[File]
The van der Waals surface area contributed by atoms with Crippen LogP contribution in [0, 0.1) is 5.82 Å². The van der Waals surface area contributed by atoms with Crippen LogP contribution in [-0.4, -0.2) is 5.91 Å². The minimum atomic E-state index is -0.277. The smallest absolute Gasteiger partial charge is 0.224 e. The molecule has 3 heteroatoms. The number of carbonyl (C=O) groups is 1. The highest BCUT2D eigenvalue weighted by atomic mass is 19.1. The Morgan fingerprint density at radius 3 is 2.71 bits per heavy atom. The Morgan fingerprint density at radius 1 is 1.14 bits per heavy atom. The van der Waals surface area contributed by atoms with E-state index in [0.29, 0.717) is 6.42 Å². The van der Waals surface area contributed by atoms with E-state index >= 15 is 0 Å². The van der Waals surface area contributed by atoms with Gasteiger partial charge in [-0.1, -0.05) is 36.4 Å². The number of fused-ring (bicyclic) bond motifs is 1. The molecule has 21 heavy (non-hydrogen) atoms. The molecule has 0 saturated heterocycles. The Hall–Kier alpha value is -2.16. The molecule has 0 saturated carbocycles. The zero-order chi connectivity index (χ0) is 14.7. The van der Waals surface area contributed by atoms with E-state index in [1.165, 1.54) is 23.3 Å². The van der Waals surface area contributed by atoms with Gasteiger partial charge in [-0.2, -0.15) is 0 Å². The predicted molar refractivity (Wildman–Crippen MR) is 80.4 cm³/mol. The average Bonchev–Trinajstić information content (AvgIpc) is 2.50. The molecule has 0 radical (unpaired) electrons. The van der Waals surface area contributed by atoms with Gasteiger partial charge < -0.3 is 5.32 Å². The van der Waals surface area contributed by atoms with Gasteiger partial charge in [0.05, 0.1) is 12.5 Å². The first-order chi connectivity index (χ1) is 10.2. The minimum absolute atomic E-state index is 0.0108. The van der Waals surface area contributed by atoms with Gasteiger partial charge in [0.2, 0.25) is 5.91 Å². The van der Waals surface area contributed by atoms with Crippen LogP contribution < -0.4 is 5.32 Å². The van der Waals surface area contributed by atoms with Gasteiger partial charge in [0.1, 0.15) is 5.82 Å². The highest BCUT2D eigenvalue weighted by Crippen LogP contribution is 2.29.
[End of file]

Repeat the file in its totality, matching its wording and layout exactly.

The van der Waals surface area contributed by atoms with Crippen LogP contribution in [0, 0.1) is 5.82 Å². The van der Waals surface area contributed by atoms with Crippen LogP contribution in [-0.4, -0.2) is 5.91 Å². The minimum atomic E-state index is -0.277. The smallest absolute Gasteiger partial charge is 0.224 e. The molecule has 3 heteroatoms. The number of carbonyl (C=O) groups is 1. The highest BCUT2D eigenvalue weighted by atomic mass is 19.1. The Morgan fingerprint density at radius 3 is 2.71 bits per heavy atom. The Morgan fingerprint density at radius 1 is 1.14 bits per heavy atom. The van der Waals surface area contributed by atoms with E-state index in [0.29, 0.717) is 6.42 Å². The van der Waals surface area contributed by atoms with E-state index >= 15 is 0 Å². The van der Waals surface area contributed by atoms with Gasteiger partial charge in [-0.1, -0.05) is 36.4 Å². The number of fused-ring (bicyclic) bond motifs is 1. The molecule has 21 heavy (non-hydrogen) atoms. The molecule has 0 saturated heterocycles. The Hall–Kier alpha value is -2.16. The molecule has 0 saturated carbocycles. The zero-order chi connectivity index (χ0) is 14.7. The van der Waals surface area contributed by atoms with E-state index in [1.165, 1.54) is 23.3 Å². The van der Waals surface area contributed by atoms with Gasteiger partial charge in [-0.2, -0.15) is 0 Å². The predicted molar refractivity (Wildman–Crippen MR) is 80.4 cm³/mol. The average Bonchev–Trinajstić information content (AvgIpc) is 2.50. The molecule has 0 radical (unpaired) electrons. The van der Waals surface area contributed by atoms with Gasteiger partial charge < -0.3 is 5.32 Å². The van der Waals surface area contributed by atoms with Gasteiger partial charge in [0.05, 0.1) is 12.5 Å². The first-order chi connectivity index (χ1) is 10.2. The minimum absolute atomic E-state index is 0.0108. The van der Waals surface area contributed by atoms with Gasteiger partial charge in [0.2, 0.25) is 5.91 Å². The van der Waals surface area contributed by atoms with Crippen LogP contribution < -0.4 is 5.32 Å². The van der Waals surface area contributed by atoms with Gasteiger partial charge in [0.1, 0.15) is 5.82 Å². The highest BCUT2D eigenvalue weighted by Crippen LogP contribution is 2.29.